American companies have been subject to Trump tax law for three full years, 2018-2020, and the numbers are in. While proponents tout the law as real tax reform, the data shows that our system of taxing corporate profits is not working. As lawmakers scrutinize trillions of dollars in investment in an upcoming reconciliation package, part of the answer is for Congress to close the special breaks and loopholes that allow companies to evade taxes so easily.
According to publicly available information, 39 companies belonging to either the S&P 500 or the Fortune 500 told investors on their profit statements that they were profitable every year from 2018 to 2020. However, they also said they did not pay federal income taxes during that period.
Some paid federal income taxes in one or two of those years, but their income tax liability over the entire three-year period was $ 0 – or negative, which means they received a refund from the IRS.
For example, DISH Network paid $ 44 million in 2018 and $ 173 million in 2019. However, in 2020 it reported a minus $ 231 million tax liability, meaning the IRS paid the company a refund of $ 231 million for taxes it had paid in previous years. Because this refund was higher than the amounts paid by DISH in the other two years, the company’s total tax liability for 2018-2020 was less than zero. Federal tax laws allowed it to do so, although DISH posted profits of $ 6.6 billion in each of those years.
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Of the 39 groups, T-Mobile posted the highest profits and still avoided paying taxes. The company posted $ 11.5 billion in profits from 2018 to 2020 on a tax liability of minus $ 80 million, meaning it has refunded $ 80 million from the IRS for that three-year period.
These numbers come from filings that public companies file annually with the Securities and Exchange Commission (SEC). In April, we used the information from these public filings to identify 55 companies that were profitable in 2020 but didn’t pay federal income taxes for that year. President Biden rightly cited this result as a reason to reform our corporate tax laws to increase revenue.
After we published this study, some argued that many companies that didn’t pay anything in 2020 would eventually pay taxes if they were truly profitable over time. However, our new study shows that 39 companies paid nothing over a three-year period, even though they posted profits for each of those three years.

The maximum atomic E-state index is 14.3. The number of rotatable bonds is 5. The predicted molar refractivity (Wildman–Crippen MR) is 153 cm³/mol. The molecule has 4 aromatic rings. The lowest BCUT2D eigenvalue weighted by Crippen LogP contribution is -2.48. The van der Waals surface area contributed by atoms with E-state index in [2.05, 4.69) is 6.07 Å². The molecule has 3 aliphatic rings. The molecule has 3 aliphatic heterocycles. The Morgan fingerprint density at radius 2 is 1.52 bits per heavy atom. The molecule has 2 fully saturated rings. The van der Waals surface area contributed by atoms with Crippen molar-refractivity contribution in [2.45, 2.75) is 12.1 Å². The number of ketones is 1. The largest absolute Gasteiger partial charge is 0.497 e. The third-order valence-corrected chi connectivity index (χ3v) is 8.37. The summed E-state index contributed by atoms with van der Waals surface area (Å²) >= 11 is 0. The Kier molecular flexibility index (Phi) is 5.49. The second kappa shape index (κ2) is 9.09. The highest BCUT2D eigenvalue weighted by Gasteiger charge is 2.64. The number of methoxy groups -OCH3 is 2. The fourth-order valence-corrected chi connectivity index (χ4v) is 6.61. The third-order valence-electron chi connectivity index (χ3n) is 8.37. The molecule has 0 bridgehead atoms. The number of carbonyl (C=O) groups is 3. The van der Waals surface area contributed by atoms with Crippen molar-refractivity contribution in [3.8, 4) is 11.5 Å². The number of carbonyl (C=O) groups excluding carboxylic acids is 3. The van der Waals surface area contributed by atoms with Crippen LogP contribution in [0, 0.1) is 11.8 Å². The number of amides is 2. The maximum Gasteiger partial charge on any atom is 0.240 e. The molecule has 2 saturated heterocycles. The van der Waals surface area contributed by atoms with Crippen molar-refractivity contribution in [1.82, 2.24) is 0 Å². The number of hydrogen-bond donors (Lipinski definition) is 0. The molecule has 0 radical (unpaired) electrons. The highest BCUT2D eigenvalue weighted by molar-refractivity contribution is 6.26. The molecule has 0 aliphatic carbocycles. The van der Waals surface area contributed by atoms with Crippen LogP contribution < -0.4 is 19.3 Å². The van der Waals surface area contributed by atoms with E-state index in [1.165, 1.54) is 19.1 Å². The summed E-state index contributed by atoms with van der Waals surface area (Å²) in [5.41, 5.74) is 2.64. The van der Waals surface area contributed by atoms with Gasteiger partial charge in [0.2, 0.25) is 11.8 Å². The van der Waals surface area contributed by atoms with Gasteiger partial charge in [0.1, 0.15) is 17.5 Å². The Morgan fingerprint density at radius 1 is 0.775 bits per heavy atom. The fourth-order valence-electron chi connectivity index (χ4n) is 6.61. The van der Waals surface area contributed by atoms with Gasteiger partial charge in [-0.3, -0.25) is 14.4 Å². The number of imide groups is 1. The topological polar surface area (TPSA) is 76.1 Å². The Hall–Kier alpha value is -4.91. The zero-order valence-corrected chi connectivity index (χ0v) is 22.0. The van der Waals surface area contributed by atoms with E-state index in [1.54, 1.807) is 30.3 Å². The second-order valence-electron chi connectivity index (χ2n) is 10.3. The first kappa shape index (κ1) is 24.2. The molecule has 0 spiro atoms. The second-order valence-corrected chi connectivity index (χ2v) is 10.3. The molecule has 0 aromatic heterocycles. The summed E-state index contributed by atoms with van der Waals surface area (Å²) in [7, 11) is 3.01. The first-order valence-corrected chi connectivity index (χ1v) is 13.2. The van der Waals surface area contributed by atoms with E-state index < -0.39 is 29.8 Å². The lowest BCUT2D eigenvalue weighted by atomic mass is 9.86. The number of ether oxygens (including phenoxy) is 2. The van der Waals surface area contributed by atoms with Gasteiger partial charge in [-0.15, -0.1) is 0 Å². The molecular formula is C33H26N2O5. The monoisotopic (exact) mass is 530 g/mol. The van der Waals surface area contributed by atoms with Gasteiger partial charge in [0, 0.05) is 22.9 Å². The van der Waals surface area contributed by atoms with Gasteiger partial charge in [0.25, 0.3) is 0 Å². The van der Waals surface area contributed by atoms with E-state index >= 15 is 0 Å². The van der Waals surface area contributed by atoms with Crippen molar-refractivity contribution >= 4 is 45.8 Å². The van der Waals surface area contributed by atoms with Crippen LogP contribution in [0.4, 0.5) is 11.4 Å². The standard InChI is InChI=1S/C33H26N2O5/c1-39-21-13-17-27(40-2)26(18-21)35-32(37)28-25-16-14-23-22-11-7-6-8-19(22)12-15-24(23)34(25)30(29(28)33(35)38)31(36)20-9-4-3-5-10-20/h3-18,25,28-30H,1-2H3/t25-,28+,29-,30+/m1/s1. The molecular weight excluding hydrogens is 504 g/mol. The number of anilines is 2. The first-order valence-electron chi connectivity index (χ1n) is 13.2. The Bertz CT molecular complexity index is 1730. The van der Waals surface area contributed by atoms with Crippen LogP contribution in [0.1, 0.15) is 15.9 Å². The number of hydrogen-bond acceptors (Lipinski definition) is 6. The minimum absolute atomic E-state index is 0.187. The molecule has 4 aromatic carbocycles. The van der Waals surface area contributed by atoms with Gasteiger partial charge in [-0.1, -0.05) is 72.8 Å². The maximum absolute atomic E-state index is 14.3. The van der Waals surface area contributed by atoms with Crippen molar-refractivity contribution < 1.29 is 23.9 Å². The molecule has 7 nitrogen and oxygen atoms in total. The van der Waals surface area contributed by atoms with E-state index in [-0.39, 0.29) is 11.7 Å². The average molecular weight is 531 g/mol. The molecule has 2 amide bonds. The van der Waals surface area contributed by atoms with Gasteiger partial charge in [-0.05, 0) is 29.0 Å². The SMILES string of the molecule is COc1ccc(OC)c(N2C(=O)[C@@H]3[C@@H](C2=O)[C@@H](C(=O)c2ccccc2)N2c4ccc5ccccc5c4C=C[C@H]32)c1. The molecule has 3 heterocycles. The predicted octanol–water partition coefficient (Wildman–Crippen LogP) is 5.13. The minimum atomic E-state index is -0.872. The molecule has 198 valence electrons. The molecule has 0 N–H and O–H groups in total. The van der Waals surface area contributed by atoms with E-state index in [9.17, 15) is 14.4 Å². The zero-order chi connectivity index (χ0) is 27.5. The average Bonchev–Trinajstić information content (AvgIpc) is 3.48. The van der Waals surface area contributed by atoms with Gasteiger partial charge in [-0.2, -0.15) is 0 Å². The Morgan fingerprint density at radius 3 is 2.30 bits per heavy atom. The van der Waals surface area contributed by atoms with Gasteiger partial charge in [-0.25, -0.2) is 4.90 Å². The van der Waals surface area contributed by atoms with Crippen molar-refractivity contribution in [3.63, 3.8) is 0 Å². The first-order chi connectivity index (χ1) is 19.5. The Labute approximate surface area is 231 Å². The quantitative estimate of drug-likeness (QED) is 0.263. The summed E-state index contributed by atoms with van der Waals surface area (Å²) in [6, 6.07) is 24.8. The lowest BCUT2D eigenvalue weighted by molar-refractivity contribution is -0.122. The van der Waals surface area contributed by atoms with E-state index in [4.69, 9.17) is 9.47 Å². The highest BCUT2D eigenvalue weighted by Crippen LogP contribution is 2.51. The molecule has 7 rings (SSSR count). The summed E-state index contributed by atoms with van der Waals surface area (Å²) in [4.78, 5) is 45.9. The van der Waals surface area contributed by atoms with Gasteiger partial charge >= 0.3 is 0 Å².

And that’s not all. Many companies that paid some taxes from 2018 to 2020 contributed very little to the Treasury Department relative to their enormous profits. Our analysis of corporate filings shows that 73 companies were profitable in each of those years but paid an effective rate that was less than half the statutory corporate tax rate of 21 percent under the Trump Tax Act.
For example, Amazon reported $ 43.4 billion in profits from 2018 to 2020 and paid an effective federal tax rate of just 4.3 percent, which means it paid only 4.3 percent of those staggering profits in federal corporate taxes during that time.
In addition to Amazon, many other well-known names like Bank of America, Deere, Domino’s Pizza, Etsy, General Motors, Honeywell, Molson Coors, Motorola, Netflix, Nike, Verizon, Walt Disney, Whirlpool, and Xerox paid effective federal income tax rates in the single digits.
Most Americans would say that something is wrong when the corporate tax rate is 21 percent, but profitable companies like Amazon and Bank of America only pay about 4 percent of their profits in federal income taxes. But that’s exactly what has happened since the law came into effect because it used all sorts of corporate tax avoidance strategies in order to minimize payments to the IRS.
Fortunately, there are many solutions before Congress. Some of President Biden’s proposals would close the breaks and loopholes that reward companies for using complicated accounting gimmicks to claim their profits are made in tax havens like Bermuda, the Cayman Islands and Ireland. These proposals would be effective on their own and would be even stronger if the developing international agreement setting corporate tax rates no less than 15 percent came into force.
Another proposal from the Biden government would increase revenue by reversing years of cuts in the IRS’s budget for tax enforcement. Many of the tax avoidance strategies used by corporations are clearly legal applications of the regulations enacted by Congress, but some fall into a legal gray area and could be blocked by an IRS with the resources to seriously evade corporate tax.
The Biden government is also proposing a fallback provision to impose a minimum tax on companies that will ensure they pay at least 15 percent of the profits they report to shareholders around the world. This is probably very much in line with how most Americans think our tax system should work. If fairness means anything, it must mean that companies reporting huge profits to their investors should pay their share to support the society that makes those profits possible. The Biden Plan would certainly be an important step towards that goal.